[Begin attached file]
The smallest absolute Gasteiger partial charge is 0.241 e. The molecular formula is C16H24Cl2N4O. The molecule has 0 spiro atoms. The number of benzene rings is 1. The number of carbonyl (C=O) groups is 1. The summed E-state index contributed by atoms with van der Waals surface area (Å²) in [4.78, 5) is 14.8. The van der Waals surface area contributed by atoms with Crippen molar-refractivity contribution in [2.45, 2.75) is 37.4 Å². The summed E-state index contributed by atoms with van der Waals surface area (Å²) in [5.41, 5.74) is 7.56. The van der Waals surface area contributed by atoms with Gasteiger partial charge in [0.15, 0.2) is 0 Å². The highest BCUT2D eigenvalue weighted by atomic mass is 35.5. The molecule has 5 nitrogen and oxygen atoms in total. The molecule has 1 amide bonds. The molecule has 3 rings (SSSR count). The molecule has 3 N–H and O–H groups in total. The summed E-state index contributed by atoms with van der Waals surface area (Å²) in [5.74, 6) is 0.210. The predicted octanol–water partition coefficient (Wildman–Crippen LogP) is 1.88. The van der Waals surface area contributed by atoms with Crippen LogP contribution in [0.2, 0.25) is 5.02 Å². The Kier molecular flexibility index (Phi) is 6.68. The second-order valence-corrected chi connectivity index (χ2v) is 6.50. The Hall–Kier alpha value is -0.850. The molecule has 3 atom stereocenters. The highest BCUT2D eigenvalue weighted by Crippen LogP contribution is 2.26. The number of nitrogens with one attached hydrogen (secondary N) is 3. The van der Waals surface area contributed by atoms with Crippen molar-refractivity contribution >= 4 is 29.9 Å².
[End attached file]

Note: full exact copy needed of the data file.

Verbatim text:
The smallest absolute Gasteiger partial charge is 0.241 e. The molecular formula is C16H24Cl2N4O. The molecule has 0 spiro atoms. The number of benzene rings is 1. The number of carbonyl (C=O) groups is 1. The summed E-state index contributed by atoms with van der Waals surface area (Å²) in [4.78, 5) is 14.8. The van der Waals surface area contributed by atoms with Crippen molar-refractivity contribution in [2.45, 2.75) is 37.4 Å². The summed E-state index contributed by atoms with van der Waals surface area (Å²) in [5.41, 5.74) is 7.56. The van der Waals surface area contributed by atoms with Gasteiger partial charge in [0.15, 0.2) is 0 Å². The highest BCUT2D eigenvalue weighted by atomic mass is 35.5. The molecule has 5 nitrogen and oxygen atoms in total. The molecule has 1 amide bonds. The molecule has 3 rings (SSSR count). The molecule has 3 N–H and O–H groups in total. The summed E-state index contributed by atoms with van der Waals surface area (Å²) in [5.74, 6) is 0.210. The predicted octanol–water partition coefficient (Wildman–Crippen LogP) is 1.88. The van der Waals surface area contributed by atoms with Crippen LogP contribution in [0.2, 0.25) is 5.02 Å². The Kier molecular flexibility index (Phi) is 6.68. The second-order valence-corrected chi connectivity index (χ2v) is 6.50. The Hall–Kier alpha value is -0.850. The molecule has 3 atom stereocenters. The highest BCUT2D eigenvalue weighted by Crippen LogP contribution is 2.26. The number of nitrogens with one attached hydrogen (secondary N) is 3. The van der Waals surface area contributed by atoms with Crippen molar-refractivity contribution >= 4 is 29.9 Å².